Mon | Mar 27, 2023

Shoddy imported tissue raises stink

Published:Sunday | February 3, 2013 | 12:00 AM

Gary Spaulding, Senior Gleaner Writer

Scores of Jamaicans are purchasing substandard toilet tissues and putting themselves at risk of serious health problems.

Sources in the health and manufacturing sectors last week confirmed that a large quantity of substandard toilet tissues is being imported into the island, mainly from Asia.

The Jamaica Customs Department also confirmed that there are indications that the quality of some of the tissues being imported from China is less than acceptable.

A Sunday Gleaner probe revealed that the three major local manufacturers of toilet tissues have been lobbying the Government for changes to the import regulatory framework.

The manufacturers have also dispatched complaints to the Customs Department about the inequality inherent in the system.

They have claimed that the labels on some of tissues from Asia are not written in English.

In addition, local regulation states that the minimum sheet count allowed in Jamaica is 300, while the sheet count of tissues from Asia is between 200 and 240.

The local manufacturers complained to the Customs Department that Jamaica is not allowed to export its products if it does not meet the labelling standards of the country to which their goods are sent.

Kirk Benjamin, a senior manager at the Jamaica Customs Department, confirmed that the matter is being investigated.

"It's a complaint that we have received and we are actively dealing with the matter. The quality might be below standard," Benjamin told The Sunday Gleaner.

"Overall, Customs has a challenge in dealing with the undervaluation of imports," added Benjamin.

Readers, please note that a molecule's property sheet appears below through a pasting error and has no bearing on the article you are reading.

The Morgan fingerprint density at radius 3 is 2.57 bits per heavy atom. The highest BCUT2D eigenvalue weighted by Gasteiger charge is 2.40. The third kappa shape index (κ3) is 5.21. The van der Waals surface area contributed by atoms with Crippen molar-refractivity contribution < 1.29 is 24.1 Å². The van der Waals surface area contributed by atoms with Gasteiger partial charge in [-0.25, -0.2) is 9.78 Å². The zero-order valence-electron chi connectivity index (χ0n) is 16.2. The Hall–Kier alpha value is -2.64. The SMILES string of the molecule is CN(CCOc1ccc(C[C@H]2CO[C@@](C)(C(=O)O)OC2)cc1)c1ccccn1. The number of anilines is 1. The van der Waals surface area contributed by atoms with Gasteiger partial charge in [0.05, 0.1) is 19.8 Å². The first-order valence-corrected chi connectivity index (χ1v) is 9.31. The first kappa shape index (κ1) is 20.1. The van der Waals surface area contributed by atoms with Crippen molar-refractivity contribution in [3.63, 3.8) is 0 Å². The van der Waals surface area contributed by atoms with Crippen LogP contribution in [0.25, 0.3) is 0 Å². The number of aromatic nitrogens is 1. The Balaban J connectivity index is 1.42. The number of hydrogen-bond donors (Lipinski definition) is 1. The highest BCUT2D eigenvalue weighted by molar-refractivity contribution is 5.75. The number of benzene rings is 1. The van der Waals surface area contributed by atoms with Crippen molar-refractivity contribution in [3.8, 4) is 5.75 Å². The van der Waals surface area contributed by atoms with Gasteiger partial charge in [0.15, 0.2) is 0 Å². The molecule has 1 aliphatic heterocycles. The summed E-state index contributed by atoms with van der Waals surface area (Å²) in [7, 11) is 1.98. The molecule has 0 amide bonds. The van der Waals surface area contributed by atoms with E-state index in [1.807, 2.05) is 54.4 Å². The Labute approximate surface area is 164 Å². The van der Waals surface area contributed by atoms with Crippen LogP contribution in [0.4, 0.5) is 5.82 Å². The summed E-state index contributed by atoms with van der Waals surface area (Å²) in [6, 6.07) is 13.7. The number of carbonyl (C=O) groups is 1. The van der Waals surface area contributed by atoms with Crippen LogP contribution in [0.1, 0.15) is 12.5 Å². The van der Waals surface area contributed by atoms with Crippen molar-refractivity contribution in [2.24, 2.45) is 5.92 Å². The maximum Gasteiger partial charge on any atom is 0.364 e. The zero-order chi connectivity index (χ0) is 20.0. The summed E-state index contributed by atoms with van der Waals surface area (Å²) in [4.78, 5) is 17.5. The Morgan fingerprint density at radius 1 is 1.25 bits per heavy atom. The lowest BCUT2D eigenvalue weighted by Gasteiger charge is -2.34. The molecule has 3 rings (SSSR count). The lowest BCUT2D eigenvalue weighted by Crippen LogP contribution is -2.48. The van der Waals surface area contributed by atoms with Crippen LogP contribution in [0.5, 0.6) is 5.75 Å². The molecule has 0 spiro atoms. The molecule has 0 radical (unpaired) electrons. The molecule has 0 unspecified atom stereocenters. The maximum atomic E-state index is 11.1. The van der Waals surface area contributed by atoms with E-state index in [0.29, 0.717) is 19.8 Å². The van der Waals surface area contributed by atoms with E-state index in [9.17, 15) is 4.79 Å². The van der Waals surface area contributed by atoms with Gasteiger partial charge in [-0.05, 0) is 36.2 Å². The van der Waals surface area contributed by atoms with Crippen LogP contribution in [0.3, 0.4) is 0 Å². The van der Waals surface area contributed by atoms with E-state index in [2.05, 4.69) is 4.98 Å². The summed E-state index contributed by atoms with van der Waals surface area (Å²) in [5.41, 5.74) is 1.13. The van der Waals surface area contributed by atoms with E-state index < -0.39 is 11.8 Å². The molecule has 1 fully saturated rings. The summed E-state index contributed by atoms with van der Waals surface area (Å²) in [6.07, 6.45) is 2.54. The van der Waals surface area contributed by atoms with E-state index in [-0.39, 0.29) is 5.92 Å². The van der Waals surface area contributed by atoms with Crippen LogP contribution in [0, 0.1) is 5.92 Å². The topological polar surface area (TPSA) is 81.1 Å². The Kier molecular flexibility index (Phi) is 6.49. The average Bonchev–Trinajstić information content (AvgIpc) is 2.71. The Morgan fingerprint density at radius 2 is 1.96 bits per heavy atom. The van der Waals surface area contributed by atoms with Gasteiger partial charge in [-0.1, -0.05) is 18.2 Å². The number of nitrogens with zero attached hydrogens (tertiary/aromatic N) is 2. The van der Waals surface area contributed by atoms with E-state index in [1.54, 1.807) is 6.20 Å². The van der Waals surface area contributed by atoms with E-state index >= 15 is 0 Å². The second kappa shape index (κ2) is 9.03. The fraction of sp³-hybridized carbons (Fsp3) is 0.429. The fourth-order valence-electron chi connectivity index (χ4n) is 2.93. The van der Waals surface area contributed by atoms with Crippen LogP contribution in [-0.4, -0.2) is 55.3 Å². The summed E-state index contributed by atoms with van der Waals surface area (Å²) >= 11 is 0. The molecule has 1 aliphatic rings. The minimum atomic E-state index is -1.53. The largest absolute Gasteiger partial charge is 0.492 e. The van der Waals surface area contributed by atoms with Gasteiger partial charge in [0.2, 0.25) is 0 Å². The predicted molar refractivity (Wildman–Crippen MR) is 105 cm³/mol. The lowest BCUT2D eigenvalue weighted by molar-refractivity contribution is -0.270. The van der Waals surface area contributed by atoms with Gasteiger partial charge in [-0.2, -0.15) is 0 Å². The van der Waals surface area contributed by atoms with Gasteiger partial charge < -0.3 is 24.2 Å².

A leading local gynaecologist was the first person to raise concerns about the quality of the tissue being sold to Jamaicans.

The gynaecologist was reportedly alerted by a marked increase in vaginal-related complaints and carried out a research, which unearthed high levels of bacterial content on the tissue that she said should have been sterilised at best.

Benjamin added that there was another of the grouses of local manufacturers - the shoddy toilet tissue attracts lower duties that rob the country of much-needed revenue.

He told The Sunday Gleaner that the department would be working with the Jamaica Bureau of Standards to flush the substandard toilet tissue out of its importation mechanism, once and for all.

"Toilet tissues come in from China, as well as raw materials that come for production locally," said Benjamin.

"I know that toilet tissue is one of the items that Commissioner of Customs Major Richard Reece is looking into, because we believe that is an area in which we are losing revenues.

"I know he is going to be writing to the Bureau of Standards Jamaica very shortly, if the letter has not yet gone off, asking them to do their checks, because we have got the complaints, especially from the local manufacturers of tissue products, that the products coming in from China have been undervalued," said Benjamin.

Late last week, the bureau told The Sunday Gleaner that it has the technical competence to check the quality of toilet tissue coming into Jamaica, and that is an area which it should probably probe.

Local exporters have complained that when they face Customs to export containers of toilet tissue out of Jamaica, the value at which they export is approximately US$20,000 per container, while Customs accepts tissues coming into Jamaica at US$7,000 per container.

This is one of the reasons the Customs Department has decided to look at the possible under-valuing of the imported tissue.

Photo by Ricardo Makyn/Staff Photographer